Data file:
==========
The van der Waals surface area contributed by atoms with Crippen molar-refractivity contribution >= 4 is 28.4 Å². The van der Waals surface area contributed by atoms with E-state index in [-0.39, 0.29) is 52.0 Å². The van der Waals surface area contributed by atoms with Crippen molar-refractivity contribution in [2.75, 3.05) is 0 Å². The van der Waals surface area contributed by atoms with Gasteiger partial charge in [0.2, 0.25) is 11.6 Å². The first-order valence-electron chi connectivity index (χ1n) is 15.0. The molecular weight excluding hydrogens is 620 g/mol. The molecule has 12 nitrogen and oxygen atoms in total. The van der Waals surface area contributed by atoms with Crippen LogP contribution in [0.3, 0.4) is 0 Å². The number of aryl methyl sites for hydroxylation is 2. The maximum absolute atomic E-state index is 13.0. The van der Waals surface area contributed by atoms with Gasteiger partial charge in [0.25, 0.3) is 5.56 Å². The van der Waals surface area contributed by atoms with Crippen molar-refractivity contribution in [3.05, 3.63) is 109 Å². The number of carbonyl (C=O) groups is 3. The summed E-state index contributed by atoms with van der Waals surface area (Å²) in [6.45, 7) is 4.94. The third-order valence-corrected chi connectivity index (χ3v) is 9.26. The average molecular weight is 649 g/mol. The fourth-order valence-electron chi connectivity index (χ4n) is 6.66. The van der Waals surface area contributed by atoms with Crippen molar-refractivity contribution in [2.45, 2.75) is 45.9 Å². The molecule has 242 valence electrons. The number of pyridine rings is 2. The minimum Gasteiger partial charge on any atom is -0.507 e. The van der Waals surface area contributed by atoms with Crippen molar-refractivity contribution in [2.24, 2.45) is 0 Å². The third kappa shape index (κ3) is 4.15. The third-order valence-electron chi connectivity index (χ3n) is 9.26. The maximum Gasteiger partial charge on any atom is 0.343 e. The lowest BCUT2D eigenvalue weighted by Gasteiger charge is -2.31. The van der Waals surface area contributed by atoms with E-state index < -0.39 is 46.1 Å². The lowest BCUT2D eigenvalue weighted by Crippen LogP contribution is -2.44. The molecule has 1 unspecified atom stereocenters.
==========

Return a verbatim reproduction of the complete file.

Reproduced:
The van der Waals surface area contributed by atoms with Crippen molar-refractivity contribution >= 4 is 28.4 Å². The van der Waals surface area contributed by atoms with E-state index in [-0.39, 0.29) is 52.0 Å². The van der Waals surface area contributed by atoms with Crippen molar-refractivity contribution in [2.75, 3.05) is 0 Å². The van der Waals surface area contributed by atoms with Gasteiger partial charge in [0.2, 0.25) is 11.6 Å². The first-order valence-electron chi connectivity index (χ1n) is 15.0. The molecular weight excluding hydrogens is 620 g/mol. The molecule has 12 nitrogen and oxygen atoms in total. The van der Waals surface area contributed by atoms with Crippen LogP contribution in [0.3, 0.4) is 0 Å². The number of aryl methyl sites for hydroxylation is 2. The maximum absolute atomic E-state index is 13.0. The van der Waals surface area contributed by atoms with Gasteiger partial charge in [0.25, 0.3) is 5.56 Å². The van der Waals surface area contributed by atoms with Crippen molar-refractivity contribution in [3.05, 3.63) is 109 Å². The number of carbonyl (C=O) groups is 3. The summed E-state index contributed by atoms with van der Waals surface area (Å²) in [6.45, 7) is 4.94. The third-order valence-corrected chi connectivity index (χ3v) is 9.26. The average molecular weight is 649 g/mol. The fourth-order valence-electron chi connectivity index (χ4n) is 6.66. The van der Waals surface area contributed by atoms with Crippen molar-refractivity contribution in [2.45, 2.75) is 45.9 Å². The molecule has 242 valence electrons. The number of pyridine rings is 2. The minimum Gasteiger partial charge on any atom is -0.507 e. The van der Waals surface area contributed by atoms with Crippen molar-refractivity contribution in [2.24, 2.45) is 0 Å². The third kappa shape index (κ3) is 4.15. The third-order valence-electron chi connectivity index (χ3n) is 9.26. The maximum Gasteiger partial charge on any atom is 0.343 e. The lowest BCUT2D eigenvalue weighted by Gasteiger charge is -2.31. The van der Waals surface area contributed by atoms with E-state index < -0.39 is 46.1 Å². The lowest BCUT2D eigenvalue weighted by Crippen LogP contribution is -2.44. The molecule has 1 unspecified atom stereocenters.